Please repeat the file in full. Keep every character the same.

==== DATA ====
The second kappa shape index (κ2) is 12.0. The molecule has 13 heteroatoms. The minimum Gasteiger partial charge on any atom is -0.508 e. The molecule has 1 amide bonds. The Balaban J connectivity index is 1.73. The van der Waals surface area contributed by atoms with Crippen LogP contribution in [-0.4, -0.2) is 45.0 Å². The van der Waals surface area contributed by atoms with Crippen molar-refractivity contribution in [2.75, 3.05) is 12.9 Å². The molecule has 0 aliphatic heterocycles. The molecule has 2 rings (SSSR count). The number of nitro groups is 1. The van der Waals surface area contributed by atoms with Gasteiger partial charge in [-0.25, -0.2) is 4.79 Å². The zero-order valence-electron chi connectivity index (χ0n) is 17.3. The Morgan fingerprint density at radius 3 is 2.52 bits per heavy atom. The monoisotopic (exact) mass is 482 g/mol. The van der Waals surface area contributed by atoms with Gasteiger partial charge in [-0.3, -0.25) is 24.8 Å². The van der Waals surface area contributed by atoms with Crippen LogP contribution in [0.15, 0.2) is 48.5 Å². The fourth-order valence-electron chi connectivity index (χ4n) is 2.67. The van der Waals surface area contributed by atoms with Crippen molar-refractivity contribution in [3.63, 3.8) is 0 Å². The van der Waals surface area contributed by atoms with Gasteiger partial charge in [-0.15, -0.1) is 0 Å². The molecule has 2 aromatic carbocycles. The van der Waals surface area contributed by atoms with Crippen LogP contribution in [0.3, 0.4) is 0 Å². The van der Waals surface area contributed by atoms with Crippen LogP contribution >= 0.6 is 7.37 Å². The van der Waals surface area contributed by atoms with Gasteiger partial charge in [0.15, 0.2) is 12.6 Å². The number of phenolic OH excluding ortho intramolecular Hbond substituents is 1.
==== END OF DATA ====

The second kappa shape index (κ2) is 12.0. The molecule has 13 heteroatoms. The minimum Gasteiger partial charge on any atom is -0.508 e. The molecule has 1 amide bonds. The Balaban J connectivity index is 1.73. The van der Waals surface area contributed by atoms with Crippen LogP contribution in [-0.4, -0.2) is 45.0 Å². The van der Waals surface area contributed by atoms with Crippen molar-refractivity contribution in [2.75, 3.05) is 12.9 Å². The molecule has 0 aliphatic heterocycles. The molecule has 2 rings (SSSR count). The number of nitro groups is 1. The van der Waals surface area contributed by atoms with Gasteiger partial charge in [-0.25, -0.2) is 4.79 Å². The zero-order valence-electron chi connectivity index (χ0n) is 17.3. The Morgan fingerprint density at radius 3 is 2.52 bits per heavy atom. The monoisotopic (exact) mass is 482 g/mol. The van der Waals surface area contributed by atoms with Gasteiger partial charge in [-0.3, -0.25) is 24.8 Å². The van der Waals surface area contributed by atoms with Crippen LogP contribution in [0.15, 0.2) is 48.5 Å². The fourth-order valence-electron chi connectivity index (χ4n) is 2.67. The van der Waals surface area contributed by atoms with Crippen molar-refractivity contribution in [3.63, 3.8) is 0 Å². The van der Waals surface area contributed by atoms with Gasteiger partial charge in [-0.15, -0.1) is 0 Å². The molecule has 2 aromatic carbocycles. The van der Waals surface area contributed by atoms with Crippen LogP contribution in [0.3, 0.4) is 0 Å². The van der Waals surface area contributed by atoms with Crippen LogP contribution >= 0.6 is 7.37 Å². The van der Waals surface area contributed by atoms with Gasteiger partial charge in [0.15, 0.2) is 12.6 Å². The number of phenolic OH excluding ortho intramolecular Hbond substituents is 1.